Built in 1960 – 61 for Jack S. Brayboy, professor and director of athletics, one of Johnson C. Smith University’s most respected and beloved figures. Brayboy Gymnasium, the school’s basketball arena, is named in his honor. His wife Jeanne M. Brayboy, an elementary school music teacher, became one of Charlotte’s most active civic women, serving on many boards.
At Johnson C. Smith University, football has always been a big deal. That goes back to December 27, 1892, when the school (then called Biddle University) played nearby Livingstone College in the first-ever African American intercollegiate football game.
Jack Brayboy must have heard about JSCU when he was growing up in Vineland, New Jersey. In high school he won a spot on the New Jersey all-state football team, as well as lettering in basketball and track. He chose JCSU for college. There he earned a place on the football all-star team of the CIAA (Central Intercollegiate Athletic Association) in each of his four years. In 1942 he led JCSU’s Golden Bulls to the Flower Bowl. Reported The Pittsburgh Courier in advance of the game: “Jack Brayboy, Bull captain and place – kicking artist, is spending every afternoon limbering up his talented toes.”
Brayboy took his academic studies seriously. A triple major in chemistry, mathematics and physical education at JCSU helped him win admission to the graduate program at University of Pennsylvania. He secured an M.A. in Physical Education in 1949 (and would later earn a Ph.D. in Teacher Education from the same institution in 1960).
Returning to JCSU as a teacher, he coached multiple sports and taught in the classroom. By 1960 he was Director of Athletics and in 1965 he became Executive Dean at the University. The University’s 2500-seat basketball arena, opened in 1961, was named Brayboy Gymnasium in his honor. His civic participation included membership in Omega Psi Phi Fraternity, in the Jack and Jills of America (a nationwide club that organizes social events for elite African American youth) and Torch Club (an interracial professional men’s club).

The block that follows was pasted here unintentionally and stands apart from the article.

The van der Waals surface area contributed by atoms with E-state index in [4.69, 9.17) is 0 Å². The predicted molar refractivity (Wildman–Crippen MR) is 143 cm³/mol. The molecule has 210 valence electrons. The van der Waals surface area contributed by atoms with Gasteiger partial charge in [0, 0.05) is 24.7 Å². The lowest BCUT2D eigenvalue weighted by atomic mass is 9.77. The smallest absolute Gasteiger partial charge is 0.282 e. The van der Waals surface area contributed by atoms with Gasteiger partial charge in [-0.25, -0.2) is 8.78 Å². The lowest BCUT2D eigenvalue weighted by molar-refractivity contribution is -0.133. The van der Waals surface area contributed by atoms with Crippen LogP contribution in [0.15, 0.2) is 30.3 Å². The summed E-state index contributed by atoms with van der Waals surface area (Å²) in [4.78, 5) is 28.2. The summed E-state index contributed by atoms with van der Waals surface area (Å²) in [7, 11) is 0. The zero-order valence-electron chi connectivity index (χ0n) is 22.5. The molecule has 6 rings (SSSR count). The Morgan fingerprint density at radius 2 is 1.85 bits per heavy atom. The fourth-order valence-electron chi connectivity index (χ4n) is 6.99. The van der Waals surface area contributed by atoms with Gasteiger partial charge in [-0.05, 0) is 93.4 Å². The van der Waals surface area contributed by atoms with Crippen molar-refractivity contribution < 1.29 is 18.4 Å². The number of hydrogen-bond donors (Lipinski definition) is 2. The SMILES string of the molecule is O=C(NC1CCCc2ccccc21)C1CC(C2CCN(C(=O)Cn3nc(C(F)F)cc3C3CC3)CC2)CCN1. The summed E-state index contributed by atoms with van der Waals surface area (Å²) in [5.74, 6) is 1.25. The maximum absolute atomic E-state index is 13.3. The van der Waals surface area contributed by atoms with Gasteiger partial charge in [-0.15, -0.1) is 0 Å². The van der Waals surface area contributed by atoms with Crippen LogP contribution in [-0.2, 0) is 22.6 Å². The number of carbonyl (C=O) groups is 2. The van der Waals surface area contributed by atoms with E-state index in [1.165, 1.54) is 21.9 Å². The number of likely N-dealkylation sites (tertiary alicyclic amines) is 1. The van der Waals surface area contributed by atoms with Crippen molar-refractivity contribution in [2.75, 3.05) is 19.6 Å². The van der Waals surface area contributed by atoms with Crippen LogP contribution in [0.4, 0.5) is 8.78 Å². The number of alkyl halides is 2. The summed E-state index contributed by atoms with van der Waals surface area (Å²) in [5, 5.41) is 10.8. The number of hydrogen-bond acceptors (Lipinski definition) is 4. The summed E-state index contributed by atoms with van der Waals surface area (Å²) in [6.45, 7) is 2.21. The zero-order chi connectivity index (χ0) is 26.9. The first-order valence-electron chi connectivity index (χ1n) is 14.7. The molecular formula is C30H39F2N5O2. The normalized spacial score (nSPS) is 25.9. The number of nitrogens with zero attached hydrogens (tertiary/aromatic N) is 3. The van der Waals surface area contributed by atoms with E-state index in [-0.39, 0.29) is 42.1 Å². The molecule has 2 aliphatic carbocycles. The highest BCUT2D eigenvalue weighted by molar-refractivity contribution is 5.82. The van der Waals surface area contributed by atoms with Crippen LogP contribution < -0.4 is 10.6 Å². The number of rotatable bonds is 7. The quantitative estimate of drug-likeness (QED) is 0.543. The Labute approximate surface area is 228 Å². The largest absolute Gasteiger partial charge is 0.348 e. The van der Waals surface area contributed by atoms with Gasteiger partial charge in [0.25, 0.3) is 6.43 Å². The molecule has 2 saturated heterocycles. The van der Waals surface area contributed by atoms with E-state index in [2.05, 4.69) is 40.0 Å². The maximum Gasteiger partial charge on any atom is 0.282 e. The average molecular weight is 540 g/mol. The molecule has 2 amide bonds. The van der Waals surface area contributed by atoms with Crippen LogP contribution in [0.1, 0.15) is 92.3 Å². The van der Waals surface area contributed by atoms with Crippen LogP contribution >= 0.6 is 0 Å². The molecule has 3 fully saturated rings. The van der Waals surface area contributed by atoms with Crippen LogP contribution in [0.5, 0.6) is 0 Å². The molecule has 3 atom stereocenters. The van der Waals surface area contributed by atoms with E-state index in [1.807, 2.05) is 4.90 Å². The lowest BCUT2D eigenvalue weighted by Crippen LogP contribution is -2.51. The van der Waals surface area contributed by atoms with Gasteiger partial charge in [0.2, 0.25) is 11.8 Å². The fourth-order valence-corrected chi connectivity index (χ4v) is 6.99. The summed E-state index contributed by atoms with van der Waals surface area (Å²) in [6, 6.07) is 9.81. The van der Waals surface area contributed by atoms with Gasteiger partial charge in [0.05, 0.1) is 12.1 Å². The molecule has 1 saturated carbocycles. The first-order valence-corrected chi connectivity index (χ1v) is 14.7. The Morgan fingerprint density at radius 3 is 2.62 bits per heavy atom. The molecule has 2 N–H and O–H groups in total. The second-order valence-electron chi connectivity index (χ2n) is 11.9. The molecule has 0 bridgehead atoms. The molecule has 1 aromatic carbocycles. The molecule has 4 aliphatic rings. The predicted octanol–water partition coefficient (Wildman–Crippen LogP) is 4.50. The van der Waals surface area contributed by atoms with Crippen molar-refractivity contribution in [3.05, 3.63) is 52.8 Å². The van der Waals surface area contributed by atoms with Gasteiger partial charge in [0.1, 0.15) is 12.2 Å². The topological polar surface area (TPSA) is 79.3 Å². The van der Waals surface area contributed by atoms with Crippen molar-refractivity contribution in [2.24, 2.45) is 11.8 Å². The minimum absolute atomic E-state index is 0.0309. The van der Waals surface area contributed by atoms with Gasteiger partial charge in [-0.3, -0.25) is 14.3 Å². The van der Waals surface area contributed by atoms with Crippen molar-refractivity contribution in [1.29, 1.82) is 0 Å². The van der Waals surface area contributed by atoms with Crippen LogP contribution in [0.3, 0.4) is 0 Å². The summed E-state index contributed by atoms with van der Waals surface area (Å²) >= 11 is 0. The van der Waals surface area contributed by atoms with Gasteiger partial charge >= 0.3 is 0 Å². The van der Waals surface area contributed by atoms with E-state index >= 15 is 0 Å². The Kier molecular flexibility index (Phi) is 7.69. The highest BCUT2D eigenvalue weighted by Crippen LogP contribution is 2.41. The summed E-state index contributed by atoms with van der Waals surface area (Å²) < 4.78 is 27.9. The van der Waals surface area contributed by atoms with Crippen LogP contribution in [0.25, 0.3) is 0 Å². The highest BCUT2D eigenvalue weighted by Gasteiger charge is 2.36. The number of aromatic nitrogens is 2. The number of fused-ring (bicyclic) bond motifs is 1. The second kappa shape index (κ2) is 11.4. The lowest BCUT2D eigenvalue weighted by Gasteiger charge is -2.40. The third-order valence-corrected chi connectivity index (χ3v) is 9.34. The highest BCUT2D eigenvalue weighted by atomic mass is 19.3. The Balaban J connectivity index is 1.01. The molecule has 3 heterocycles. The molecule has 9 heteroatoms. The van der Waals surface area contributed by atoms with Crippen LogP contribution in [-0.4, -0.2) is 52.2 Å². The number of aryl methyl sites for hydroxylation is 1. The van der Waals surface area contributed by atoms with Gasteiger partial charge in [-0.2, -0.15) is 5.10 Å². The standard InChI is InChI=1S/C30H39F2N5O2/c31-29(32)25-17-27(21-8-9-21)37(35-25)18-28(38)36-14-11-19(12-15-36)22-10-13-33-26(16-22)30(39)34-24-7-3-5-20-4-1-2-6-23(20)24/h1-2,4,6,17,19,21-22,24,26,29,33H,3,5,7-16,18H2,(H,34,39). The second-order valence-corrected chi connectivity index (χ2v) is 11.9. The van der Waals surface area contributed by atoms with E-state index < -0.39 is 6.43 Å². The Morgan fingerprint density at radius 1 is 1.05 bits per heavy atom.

Jeanne Martin Brayboy (born 1930) grew up in Camden, South Carolina, about 90 miles south of Charlotte. “Her father, John Wendell Martin, was a high school teacher and football coach; and he started the first African American athletic conference in South Carolina. Her mother, June Singleton Martin, was a librarian,” noted a biographical sketch for the oral history website The History Makers. Jeanne’s parents sent her to private Mather Academy in Camden, then off to Bennett College in Greensboro (Class of 1951), one of the South’s best regarded schools for African American women. She went on to earn a Masters at Boston College in Massachusetts — where she briefly dated a fellow student named Martin Luther King, Jr.
The History Makers website picks up the story:
She graduated from Boston University in 1953, and started her teaching career in Charlotte, North Carolina. In 1954, she married the late Dr. Jack Brayboy, who was an administrator at Johnson C. Smith University in Charlotte, North Carolina.
Brayboy spent forty years as a teacher in the Charlotte-Mecklenburg School System, from 1953 to 1993. While she worked in the segregated Charlotte schools, she witnessed bus boycotts and sit-ins during the Civil Rights Movement. In 1969, Brayboy became one of the first African American teachers to integrate the Charlotte-Mecklenburg Public Schools.
When she retired in 1993, she began as second “career” serving on boards of cultural institutions, including Charlotte Symphony Orchestra, Levine Museum of the New South and the Foundation for the Carolinas. She worked quietly and tenaciously to bring together black and white communities in the city.
Jack and Jeanne Brayboy had two children: son Jack Brayboy III (who lives in the neighborhood in 2016) and daughter Joyce Brayboy.
Brick ranch house with a very unusual clap-board sided second-story that projects at the front of the house, creating a two-vehicle carport.
Date issued: November 1, 1960
Owner: Dr. Jack S. Brayboy
Contractor: Hubert S. Whitlock
Estimated cost: $17,000
Other permit info: Build residence
Building permit files, Robinson-Spangler Carolina Room, Charlotte Mecklenburg Library.
First appeared in city directory
1964 – Jack S. Brayboy & Jeanne M.
He: Professor, JCSU. She: No occupation listed.
1982 – Mrs. Jeanne M. Brayboy. Teacher, Oaklawn Elem.
(Jack, student, also lives here)
City directory collection, Robinson-Spangler Carolina Room, Charlotte Mecklenburg Library.
Golden Bull yearbook, 1967, includes an essay on Jack Brayboy’s career.
Jeanne Brayboy, oral history for the website The History Makers: http://www.thehistorymakers.com/biography/jeanne-brayboy-41
Jeanne Brayboy, oral history by UNC Charlotte student: https://goldmine.uncc.edu/islandora/object/uncc%3A91
Jeanne Brayboy, letter to Martin Luther King, Jr., April 26, 1956, in the King Papers, Stanford University. On-line at: http://okra.stanford.edu/transcription/document_images/Vol03Scans/228_26-Apr-1956_From%20Jeanne%20Martin%20Brayboy.pdf